The next day, 19 August 2013, the penalties began: teachers would lose wages for every day of absence and teachers on probation would be fired.

Despite the new punishments, the SEPE-RJ decided to continue the strike the following day, 20 August 2013.

On 11 September 2013, teachers protested outside the Legislative Assembly of the State of Rio de Janeiro. Protests continued the following day, 12 September 2013, and SEPE-RJ directed the teachers to occupy the steps of the Assembly until deputy governor Luiz Fernando Pezao agreed to a meeting. Four days later, on 16 September 2013, the teachers occupying the Assembly steps voted to continue the strike.

In mid-September the Rio City Council proposed a new pay package that would increase wages for first to fifth grade teachers to the level of sixth to eighth grade teachers.

On 20 September 2013, municipal teachers in the city of Rio joined the SEPE-RJ strike, demanding a higher wage increase than proposed in the pay package.

On 25 September 2013, the Municipal Secretariat of Education announced that striking teachers would have wages deducted from their holiday pay.

A thousand teachers protested outside City Council the next day, 26 September 2013, and when the Council session to vote on the pay package began, three hundred demonstrators entered the gallery, disrupted the session, and occupied the council chambers. Supporters of the teachers occupying City Council in Rio led series of demonstrations on 28 September 2013 – police used pepper spray and rubber bullets to disperse the protesters.

On 1 October 2013, a thousand teachers again stood outside City Council demanding that legislators refuse to vote on the (Career, Position, and Salary Plan) PCCR.

Police used tear gas and tasers to remove the protesters and end the teacher’s occupation. The Council, with the endorsement of Mayor Eduardo Paes, passed the PCCR.

On 8 October 2013, between ten and fifty thousand people, including striking bankers and members of a Black Bloc, joined the teacher’s march to City Hall. The march was peaceful until members of the Black Bloc began to smash banks, burn vehicles, and throw firebombs at the police.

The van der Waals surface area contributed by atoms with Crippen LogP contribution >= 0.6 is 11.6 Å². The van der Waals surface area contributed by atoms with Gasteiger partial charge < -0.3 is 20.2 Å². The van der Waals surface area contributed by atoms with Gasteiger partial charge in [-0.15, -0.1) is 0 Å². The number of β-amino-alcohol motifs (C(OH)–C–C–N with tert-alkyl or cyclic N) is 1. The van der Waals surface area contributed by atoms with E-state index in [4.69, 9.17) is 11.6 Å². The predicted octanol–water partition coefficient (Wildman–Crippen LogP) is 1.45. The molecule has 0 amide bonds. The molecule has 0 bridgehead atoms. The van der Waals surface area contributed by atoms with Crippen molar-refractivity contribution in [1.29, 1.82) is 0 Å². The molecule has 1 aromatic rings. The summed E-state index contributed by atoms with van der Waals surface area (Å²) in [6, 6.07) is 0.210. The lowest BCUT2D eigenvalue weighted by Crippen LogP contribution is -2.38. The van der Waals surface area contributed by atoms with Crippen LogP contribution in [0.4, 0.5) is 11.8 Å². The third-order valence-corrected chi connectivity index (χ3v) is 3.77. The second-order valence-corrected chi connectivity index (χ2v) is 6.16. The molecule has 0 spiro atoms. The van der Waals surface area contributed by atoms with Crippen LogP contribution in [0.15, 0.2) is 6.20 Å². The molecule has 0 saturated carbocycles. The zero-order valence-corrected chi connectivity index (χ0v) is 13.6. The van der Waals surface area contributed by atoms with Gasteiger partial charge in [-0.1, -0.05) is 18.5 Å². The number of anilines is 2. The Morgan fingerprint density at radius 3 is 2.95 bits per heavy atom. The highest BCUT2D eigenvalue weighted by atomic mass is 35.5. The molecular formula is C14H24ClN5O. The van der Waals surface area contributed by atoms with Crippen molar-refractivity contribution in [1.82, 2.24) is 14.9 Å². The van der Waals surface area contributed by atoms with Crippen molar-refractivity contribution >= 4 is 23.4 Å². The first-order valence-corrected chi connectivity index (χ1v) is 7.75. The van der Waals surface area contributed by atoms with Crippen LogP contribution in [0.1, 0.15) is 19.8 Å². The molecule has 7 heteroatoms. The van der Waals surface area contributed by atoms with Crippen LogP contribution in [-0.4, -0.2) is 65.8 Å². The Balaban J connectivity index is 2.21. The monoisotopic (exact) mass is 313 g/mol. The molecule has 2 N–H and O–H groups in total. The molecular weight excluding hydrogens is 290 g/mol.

That night, a Supreme Court judge sided with the SEPE-RJ and announced that the penalties imposed on the striking teachers infringed on the worker’s freedom of expression.

A week later, on 15 October 2013, between five and ten thousand people again joined the teacher’s in protest. Leaders of the SEPE-RJ said they welcomed the presence of Black Bloc “provided they follow our guidelines” and asserted that the violence had come from police infiltrators or “more radicalized groups.”

At the end of this protest, Justice Minister Luiz Fux of the Supreme Federal Court invited union leaders and government officials to a meeting on 22 October 2013.

At the end of the negotiation on 22 October 2013, Fux announced an agreement had been reached between SEPE-RJ and representatives of Mayor Paes and Governor Cabral. The agreement, conditional on the union stopping the strike, included: an 8% increase in the salary of teachers; the creation of a Working Group to review the workload and curriculum requirements for teachers; a removal of all penalties against striking workers and returning employment to all workers fired for striking; and the creation of a School Council to increase teacher’s political representation.